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Phantogram. 16mm silent, 2008. 9 minutes


Shivery bits of elusive emulsion, refractive light sprays ignite the depths of two dimensions to expand the terrain of undulating forms. Vertical motion of frameless space testing the limits, Phantogram unites the torch and surface, forms made mobile. Indecipherable messages from the dead, a telepathic telegram captured on the medium of film… The “redblind” refraction of elements explored, expand beyond the edges of the frame using sweeping gestures and textures both torn and tactile. Slippery shimmers slide across the celluloid strip, to embed themselves on the consciousness of viewers.


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Spectrology. 16mm sound, 2009. 11 minutes.


In 1646, Athanasius Kircher published Ars Magna Lucis et Umbrae, describing an early version of the magic lantern projector. Using this apparatus as a tool to enchant, spellbind and spook, Étienne-Gaspard Robert and other conjurors dazzled spectators with their unique bag of 18th Century tricks, raising up the spirits of recently deceased and reminding the viewer of the “fate that awaits us all”. Spectrology calls upon conjurors of the past and their secret repertoire of magical devices to simulate a modern rendition of the phantasmagoria. The medium of cinema is harnessed to entice the viewer and ruminate on the mesmerizing presence of various illusions made anew.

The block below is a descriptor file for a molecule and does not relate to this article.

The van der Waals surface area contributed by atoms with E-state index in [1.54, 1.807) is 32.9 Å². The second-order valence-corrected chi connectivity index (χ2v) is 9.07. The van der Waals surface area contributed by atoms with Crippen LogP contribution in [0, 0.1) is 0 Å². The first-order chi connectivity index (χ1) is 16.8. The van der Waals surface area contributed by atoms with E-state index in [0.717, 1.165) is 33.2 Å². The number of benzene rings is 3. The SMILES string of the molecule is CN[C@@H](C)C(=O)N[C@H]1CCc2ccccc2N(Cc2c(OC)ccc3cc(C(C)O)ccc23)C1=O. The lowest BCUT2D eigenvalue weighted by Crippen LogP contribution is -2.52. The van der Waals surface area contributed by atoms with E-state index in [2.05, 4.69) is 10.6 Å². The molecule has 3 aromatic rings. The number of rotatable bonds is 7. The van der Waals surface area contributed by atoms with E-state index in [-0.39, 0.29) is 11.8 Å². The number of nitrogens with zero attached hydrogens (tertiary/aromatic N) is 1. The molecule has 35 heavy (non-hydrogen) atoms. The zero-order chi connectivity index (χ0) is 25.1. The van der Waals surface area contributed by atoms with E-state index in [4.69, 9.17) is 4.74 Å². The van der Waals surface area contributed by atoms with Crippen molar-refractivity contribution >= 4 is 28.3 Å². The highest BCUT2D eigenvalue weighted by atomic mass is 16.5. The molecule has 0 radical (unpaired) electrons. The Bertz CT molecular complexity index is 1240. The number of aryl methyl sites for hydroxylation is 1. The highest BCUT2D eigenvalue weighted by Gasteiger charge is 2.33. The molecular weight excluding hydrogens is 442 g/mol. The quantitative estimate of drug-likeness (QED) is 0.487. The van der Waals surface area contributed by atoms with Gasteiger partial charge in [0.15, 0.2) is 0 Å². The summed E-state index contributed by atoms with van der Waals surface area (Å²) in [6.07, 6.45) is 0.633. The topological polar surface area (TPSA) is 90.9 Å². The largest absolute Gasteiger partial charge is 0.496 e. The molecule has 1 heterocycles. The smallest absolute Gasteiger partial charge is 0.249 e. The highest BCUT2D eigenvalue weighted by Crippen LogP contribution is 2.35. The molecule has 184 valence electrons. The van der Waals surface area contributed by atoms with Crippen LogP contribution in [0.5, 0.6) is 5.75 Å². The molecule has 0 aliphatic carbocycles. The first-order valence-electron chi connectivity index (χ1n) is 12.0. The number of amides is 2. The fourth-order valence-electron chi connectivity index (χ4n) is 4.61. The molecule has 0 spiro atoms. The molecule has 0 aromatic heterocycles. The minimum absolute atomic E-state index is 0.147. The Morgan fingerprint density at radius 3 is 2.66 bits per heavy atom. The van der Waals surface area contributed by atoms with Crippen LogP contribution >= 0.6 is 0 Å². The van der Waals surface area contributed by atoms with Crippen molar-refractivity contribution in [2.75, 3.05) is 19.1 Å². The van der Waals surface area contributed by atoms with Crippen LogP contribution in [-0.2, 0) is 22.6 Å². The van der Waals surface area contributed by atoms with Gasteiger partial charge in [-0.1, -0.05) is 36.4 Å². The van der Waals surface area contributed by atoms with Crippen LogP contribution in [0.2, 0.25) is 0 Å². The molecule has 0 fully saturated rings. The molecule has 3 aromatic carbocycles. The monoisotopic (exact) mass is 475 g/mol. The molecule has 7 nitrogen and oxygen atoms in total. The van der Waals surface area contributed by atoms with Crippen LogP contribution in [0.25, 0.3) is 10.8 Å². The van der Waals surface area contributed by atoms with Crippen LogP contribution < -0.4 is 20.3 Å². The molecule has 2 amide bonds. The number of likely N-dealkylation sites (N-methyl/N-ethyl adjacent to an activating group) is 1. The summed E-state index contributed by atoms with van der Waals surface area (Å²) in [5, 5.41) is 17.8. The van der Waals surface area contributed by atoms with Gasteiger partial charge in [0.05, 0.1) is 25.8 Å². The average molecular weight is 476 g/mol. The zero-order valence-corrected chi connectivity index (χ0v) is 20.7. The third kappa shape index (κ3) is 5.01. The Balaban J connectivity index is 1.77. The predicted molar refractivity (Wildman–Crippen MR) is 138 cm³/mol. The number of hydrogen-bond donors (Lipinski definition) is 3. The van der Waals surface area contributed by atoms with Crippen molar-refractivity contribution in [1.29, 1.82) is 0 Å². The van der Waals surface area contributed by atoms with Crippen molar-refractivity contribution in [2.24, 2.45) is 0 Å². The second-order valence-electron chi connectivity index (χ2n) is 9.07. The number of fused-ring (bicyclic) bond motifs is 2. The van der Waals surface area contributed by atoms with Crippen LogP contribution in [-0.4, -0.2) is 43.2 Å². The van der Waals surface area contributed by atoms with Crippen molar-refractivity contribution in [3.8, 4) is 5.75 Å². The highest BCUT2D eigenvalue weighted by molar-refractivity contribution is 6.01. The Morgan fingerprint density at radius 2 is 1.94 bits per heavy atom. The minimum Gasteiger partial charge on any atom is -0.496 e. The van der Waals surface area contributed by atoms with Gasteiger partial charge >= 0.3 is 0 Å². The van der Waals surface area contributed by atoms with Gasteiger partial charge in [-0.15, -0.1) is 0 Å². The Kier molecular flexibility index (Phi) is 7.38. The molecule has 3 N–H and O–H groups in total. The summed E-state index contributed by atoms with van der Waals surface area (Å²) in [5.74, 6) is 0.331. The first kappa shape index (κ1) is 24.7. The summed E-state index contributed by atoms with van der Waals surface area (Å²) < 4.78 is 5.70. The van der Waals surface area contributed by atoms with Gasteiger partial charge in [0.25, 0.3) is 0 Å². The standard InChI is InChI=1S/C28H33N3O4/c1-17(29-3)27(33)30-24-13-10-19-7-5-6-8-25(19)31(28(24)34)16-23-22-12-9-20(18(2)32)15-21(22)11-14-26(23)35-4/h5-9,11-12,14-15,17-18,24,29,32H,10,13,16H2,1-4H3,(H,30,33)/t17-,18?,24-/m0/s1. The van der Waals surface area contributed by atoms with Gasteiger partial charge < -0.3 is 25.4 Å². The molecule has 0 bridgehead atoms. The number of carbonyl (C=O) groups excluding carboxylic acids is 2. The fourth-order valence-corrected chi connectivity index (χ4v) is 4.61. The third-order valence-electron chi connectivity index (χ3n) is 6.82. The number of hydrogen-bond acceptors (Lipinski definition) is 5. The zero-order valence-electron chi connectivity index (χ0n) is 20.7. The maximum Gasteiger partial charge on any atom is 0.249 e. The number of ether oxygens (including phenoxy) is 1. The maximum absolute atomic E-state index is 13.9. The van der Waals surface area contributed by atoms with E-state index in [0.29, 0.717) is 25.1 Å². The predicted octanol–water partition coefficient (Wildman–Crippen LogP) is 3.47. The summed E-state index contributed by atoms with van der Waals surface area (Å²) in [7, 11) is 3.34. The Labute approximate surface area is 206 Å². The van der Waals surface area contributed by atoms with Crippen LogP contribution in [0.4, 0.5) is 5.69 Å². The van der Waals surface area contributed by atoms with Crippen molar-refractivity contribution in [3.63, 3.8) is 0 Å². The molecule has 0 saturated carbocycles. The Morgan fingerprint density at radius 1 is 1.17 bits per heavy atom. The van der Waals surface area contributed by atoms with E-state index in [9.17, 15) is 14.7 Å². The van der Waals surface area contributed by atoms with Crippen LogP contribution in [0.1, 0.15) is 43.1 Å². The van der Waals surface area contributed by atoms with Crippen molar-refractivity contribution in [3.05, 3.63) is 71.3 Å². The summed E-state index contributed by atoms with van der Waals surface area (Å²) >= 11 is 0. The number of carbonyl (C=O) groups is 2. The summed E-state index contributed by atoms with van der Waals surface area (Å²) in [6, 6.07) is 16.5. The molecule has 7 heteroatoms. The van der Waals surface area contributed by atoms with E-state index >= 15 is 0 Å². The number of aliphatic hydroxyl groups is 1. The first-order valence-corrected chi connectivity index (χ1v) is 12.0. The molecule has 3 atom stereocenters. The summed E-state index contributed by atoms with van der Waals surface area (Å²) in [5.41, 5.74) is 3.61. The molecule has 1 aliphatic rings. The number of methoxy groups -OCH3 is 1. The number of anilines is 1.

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Legerdemain, 16mm, 7 minutes, silent -2009

Legerdemain speaks about the relationship of magicians and early cinema. Magicians played an important role in disseminating cinematic technology as they used the cinematograph in their acts and brought their spectacles to far reaching audiences around the globe. Legerdemain, meaning sleight-of hand, will use shadowgraphs and create enchanting optical illusions. Using a mixture of black and white and color film stocks, the film will have a stark appearance with undulating forms that move between abstract and more representational forms. Legerdemain will employ several types of shadows produced through images including elaborate Indonesian and Chinese Shadow puppets as well as simple bold shadow figures made using actual hands. The progression of images will include metaphoric allusions to the material of celluloid film, the apparatus and the screen.


Conjuror’s Box 35mm silent, 2011. 6 minutes @ 18 f.p.s.


“…uses an amalgam of techniques in its evocation of the shadowy beginnings of cinema. Sinuous abstractions (and a few recognizable objects) are photogrammed directly onto a filmstrip, then step-printed to introduce variations in tempo and bring emphasis to certain chance formations, as Stan Brakhage did with some of his hand-painted films. The striking colors of these photograms led me briefly to wonder what they would look like through the chroma-depth glasses used to view Laitala's video works, but there was already so much apparent depth to the image that it wouldn't be worth hazarding its filmic texture. Conjuror's Box is soon augmented with fanciful images suggestive of magic lantern slides (that is perhaps what they are) inserted into the masked-off center of the frame, while in the periphery the film roils on as before.” – Carl Martin, Film on Film Foundation


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Moving Image


Expanded Cinema